The intent of this guide is to offer collectors and potential collectors some best practice and advice.
As a collector these are my views – you may not agree with all of them!
Searching Lladro not Nao
Unfortunately eBay has Lladro and Nao categorised together. This means a lot of sorting through pages and pages of items to find pieces of Lladro you may be interested in. A good way to rid your list of all those “wannabes” is to use the eBay Advanced Search, here you can define words to avoid.
As a current example, there are over 5,000 items in the Lladro/Nao category, by using the search filters the list reduced to less than 1,000 – much easier to review.
Top Tip for sorting the category list:-
1. In the advanced search include Lladro and exclude Nao (and other brands or words you don’t want to see).
You are probably now well aware of the minefield of different porcelain items from other brands trying to gain kudos from associating themselves with Lladro. Well, there are forgeries to watch out for as well. These forgeries use trademarks which badly copy the genuine bellflower mark. Sellers may also show you indistinct (blurry) photos of the base to confuse you. Beware sellers who try to add credibility by saying the item was bought in Spain (it probably was, but from a forger). They may even quote a high price (even in pesetas to give a feeling of age) that was paid…this is all a ploy to sucker the gullible.
Some of the most popular Lladro figurines have been targeted by forgers. There include the clown items and those with flowers. A forgery is in circulation for piece #1283 “Wheelbarrow with flowers”.
The following photo is from what I consider to be a forgery (not absolutely sure as the photo is blurred to confuse a potential buyer):-
Top Tips to avoid forgeries:-
1. Check the bellflower trademark; always obtain a clear and distinct photo of the base.
2. Never be swayed by the dramatics of a seller’s description.
The subject of seconds has been documented in one of my other guides.
Here I will give you a photo example of the defaced bellflower to look out for:-
Boxed or Unboxed
The original boxes for Lladro items are usually a work of art in their own right. If you buy an item from a Lladro distributor it will come in a box – keep it.
As a collector since 1985, I have kept every single box, stored in my loft. They are there should I need to transport or even sell an item. As far as I am concerned they add value to each and every piece, they can be regarded as part of the authenticity. Obviously, I have bought items on the secondary market without a box, however I will always chose an item with a box if I can. I have boxes for 95% of my collection.
As for value of the boxes – strictly speaking they have no real intrinsic investment value. But, as a serious collector who prefers to have and keep boxes where possible; I will pay a premium of up to 25% for a piece with a box on the secondary market compared to a piece without the box.
It has been said in other publications that the Lladro brothers who founded the company never kept the boxes to their own pieces. However, I wonder if in hindsight they now regret that decision and wish they had had the foresight to store those valued boxes.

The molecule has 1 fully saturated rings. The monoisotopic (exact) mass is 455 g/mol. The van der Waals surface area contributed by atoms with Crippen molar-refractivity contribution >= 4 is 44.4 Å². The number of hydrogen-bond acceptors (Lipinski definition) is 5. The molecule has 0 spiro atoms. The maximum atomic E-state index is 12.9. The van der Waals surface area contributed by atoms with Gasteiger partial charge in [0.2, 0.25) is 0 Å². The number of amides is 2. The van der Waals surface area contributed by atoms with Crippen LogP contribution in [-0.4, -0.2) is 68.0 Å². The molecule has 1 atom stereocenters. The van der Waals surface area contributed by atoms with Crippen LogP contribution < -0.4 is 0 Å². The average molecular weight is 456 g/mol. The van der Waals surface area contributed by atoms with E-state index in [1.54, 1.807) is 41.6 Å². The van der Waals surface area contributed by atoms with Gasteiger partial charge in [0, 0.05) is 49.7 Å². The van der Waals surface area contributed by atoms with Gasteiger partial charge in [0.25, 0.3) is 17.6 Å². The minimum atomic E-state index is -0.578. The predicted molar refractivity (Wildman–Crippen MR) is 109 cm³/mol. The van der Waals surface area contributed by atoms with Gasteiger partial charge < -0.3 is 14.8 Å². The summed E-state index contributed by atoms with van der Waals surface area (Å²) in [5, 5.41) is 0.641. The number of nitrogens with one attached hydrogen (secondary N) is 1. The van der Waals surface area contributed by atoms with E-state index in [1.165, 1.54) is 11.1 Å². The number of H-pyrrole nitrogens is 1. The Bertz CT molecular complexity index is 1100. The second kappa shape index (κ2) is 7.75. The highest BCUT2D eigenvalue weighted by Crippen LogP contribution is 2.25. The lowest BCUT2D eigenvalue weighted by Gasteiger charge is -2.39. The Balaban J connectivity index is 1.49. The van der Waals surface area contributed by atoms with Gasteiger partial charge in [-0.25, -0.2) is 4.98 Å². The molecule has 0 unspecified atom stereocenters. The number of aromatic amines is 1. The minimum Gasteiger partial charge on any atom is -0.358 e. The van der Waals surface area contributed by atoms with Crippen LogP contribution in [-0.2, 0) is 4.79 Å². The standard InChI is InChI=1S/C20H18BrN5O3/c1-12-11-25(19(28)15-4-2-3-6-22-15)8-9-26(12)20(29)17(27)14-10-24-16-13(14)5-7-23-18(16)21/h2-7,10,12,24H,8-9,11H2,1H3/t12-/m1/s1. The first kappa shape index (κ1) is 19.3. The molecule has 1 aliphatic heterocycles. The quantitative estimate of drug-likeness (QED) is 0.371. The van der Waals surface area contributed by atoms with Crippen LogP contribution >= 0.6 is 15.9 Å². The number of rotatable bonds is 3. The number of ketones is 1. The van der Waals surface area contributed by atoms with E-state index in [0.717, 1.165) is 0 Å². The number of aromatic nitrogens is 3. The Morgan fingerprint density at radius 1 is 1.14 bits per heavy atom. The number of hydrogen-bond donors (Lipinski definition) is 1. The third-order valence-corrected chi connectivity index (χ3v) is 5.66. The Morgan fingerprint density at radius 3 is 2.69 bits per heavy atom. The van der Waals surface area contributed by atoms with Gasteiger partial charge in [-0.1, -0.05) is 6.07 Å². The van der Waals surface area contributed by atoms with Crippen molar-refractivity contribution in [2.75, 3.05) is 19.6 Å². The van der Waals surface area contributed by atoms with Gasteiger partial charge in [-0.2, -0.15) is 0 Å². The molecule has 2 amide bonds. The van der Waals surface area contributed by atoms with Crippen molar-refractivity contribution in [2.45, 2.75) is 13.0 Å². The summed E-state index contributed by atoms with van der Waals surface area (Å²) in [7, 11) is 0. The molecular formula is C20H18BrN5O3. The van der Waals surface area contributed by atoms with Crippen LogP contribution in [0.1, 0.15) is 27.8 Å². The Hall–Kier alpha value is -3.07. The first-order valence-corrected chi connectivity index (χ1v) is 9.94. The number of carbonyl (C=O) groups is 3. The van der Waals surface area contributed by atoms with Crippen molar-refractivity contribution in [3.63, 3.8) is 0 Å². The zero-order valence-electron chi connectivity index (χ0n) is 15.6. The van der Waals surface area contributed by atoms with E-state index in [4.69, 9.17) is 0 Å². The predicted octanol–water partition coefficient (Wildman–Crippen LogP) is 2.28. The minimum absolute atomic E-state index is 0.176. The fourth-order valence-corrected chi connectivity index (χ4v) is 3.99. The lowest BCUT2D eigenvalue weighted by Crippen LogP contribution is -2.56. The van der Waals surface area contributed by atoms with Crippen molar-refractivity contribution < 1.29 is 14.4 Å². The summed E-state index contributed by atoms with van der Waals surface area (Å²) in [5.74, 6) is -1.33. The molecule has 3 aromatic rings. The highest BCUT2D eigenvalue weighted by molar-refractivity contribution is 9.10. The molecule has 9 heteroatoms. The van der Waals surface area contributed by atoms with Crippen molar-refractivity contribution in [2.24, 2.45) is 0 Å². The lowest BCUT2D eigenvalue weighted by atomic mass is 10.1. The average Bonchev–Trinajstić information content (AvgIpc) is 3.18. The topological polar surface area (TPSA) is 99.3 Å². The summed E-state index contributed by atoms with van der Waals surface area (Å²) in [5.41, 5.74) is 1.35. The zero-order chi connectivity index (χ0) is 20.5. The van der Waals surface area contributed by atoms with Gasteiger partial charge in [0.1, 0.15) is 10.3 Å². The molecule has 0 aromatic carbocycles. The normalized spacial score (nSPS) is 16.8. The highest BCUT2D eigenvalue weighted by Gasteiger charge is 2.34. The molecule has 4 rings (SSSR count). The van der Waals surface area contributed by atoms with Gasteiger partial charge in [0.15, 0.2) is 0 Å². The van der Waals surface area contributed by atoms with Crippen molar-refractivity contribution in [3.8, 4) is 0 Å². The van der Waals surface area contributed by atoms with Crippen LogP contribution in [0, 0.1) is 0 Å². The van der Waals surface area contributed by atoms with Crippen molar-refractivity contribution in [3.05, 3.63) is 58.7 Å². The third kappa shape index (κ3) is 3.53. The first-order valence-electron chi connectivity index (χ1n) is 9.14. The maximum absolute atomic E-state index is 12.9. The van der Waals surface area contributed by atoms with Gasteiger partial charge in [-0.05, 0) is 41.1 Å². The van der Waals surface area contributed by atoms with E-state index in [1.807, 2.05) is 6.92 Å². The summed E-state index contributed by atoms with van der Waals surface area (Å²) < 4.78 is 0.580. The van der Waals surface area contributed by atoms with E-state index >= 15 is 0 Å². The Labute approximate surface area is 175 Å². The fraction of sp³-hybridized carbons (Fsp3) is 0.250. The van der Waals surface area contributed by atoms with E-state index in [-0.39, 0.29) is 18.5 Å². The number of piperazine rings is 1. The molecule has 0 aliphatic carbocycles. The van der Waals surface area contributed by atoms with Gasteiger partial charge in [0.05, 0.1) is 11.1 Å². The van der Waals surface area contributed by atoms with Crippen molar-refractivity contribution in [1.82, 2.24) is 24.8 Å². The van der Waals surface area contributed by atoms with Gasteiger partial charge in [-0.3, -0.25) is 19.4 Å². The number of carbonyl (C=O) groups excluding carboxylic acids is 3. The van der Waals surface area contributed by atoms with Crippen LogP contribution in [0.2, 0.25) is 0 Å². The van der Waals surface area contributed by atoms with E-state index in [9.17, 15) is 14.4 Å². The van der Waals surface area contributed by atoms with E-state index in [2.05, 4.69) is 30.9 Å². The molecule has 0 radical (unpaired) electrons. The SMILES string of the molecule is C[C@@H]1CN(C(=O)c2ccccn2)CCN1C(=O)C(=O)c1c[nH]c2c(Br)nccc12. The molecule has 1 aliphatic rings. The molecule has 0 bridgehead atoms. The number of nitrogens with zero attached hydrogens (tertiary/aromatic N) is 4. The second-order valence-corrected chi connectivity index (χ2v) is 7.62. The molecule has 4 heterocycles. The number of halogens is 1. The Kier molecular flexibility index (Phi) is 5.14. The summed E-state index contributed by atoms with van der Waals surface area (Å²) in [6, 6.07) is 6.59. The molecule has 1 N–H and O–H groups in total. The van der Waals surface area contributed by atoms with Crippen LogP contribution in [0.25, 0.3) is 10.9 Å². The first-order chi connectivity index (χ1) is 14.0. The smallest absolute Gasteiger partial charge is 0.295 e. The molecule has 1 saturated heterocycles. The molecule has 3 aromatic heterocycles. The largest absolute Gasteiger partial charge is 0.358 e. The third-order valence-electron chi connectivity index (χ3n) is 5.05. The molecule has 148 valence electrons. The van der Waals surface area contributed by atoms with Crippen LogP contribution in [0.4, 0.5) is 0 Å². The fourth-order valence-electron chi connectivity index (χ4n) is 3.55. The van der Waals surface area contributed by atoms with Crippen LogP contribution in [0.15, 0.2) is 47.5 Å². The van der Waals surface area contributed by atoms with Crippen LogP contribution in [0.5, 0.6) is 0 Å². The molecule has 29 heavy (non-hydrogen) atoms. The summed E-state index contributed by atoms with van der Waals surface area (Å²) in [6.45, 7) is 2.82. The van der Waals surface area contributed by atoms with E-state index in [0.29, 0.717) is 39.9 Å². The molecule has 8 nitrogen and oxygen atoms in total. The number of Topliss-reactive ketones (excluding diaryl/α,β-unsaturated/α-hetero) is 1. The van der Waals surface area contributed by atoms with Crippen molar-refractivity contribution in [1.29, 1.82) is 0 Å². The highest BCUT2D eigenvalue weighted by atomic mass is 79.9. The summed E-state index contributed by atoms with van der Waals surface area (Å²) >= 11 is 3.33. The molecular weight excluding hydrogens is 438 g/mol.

Top tips with regard to the original Lladro boxes:-
1. Never throw them away, they add value to serious collectors and are useful for later transportation.
2. As a buyer of pieces on the secondary market always seek out items with the box in preference to those without.
3. Sellers on eBay should always state if they have the original box or not in their listing and should expect more if they have that important original box. Similar they should reduce their expectation if the box is lost.
4. Take care - as a buyer ensure that boxed means with the original Lladro box. I have come upon some sellers who assume boxed means any old box!
Don’t trust the Lladro box alone for transit
I have written a separate guide on the subject of good and bad packing of Lladro pieces for posting.
However, I feel it important to stress here (having covered the subject of boxes above) that it should not be assumed that all you need is the original Lladro box and that this will protect the item in transit.
Top Tip on packing and transit:-
1. Please read my guide on this subject.
Record your collection
If you are building a collection of Lladro items it is always worth keeping a detailed record of everything you have acquired.
These records can be useful for tracking your collection, making sure you don’t duplicate purchases, valuing your collection for insurance purposes and generally remembering where and when you added the item to your collection. For sentimental reasons you may wish to recall gifts or when an item was bought for a special occasion.
The Lladro web site has a great facility for keeping an online photographic gallery of your collection. I suggest that you keep your online collection private though for obvious reasons. I have also printed out every entry in my online gallery so that I have hard-copy albums to refer to, each piece being in numerical order.
The online Lladro gallery does not allow the input of your own data against your item, so I keep a spreadsheet with all the recorded information that I want. I include:-
1. Name of piece
2. Piece no.
3. Note if a Lladro Collectors Society or Privilege piece
4. Unboxed or box in storage
5. Purchase price
6. Estimated current value
7. Issue date
8. Retirement date
9. Comments – such as where bought, if given as birthday/anniversary present etc.
Keeping this information will be extremely valuable as your collection grows.
Keep all the paperwork that is relevant to the piece, including receipts.
Your collection will become an heirloom and with an inventory you can state who will inherit which…..our grandchildren are already showing an interest in certain ones!
1. Keep records of your collection.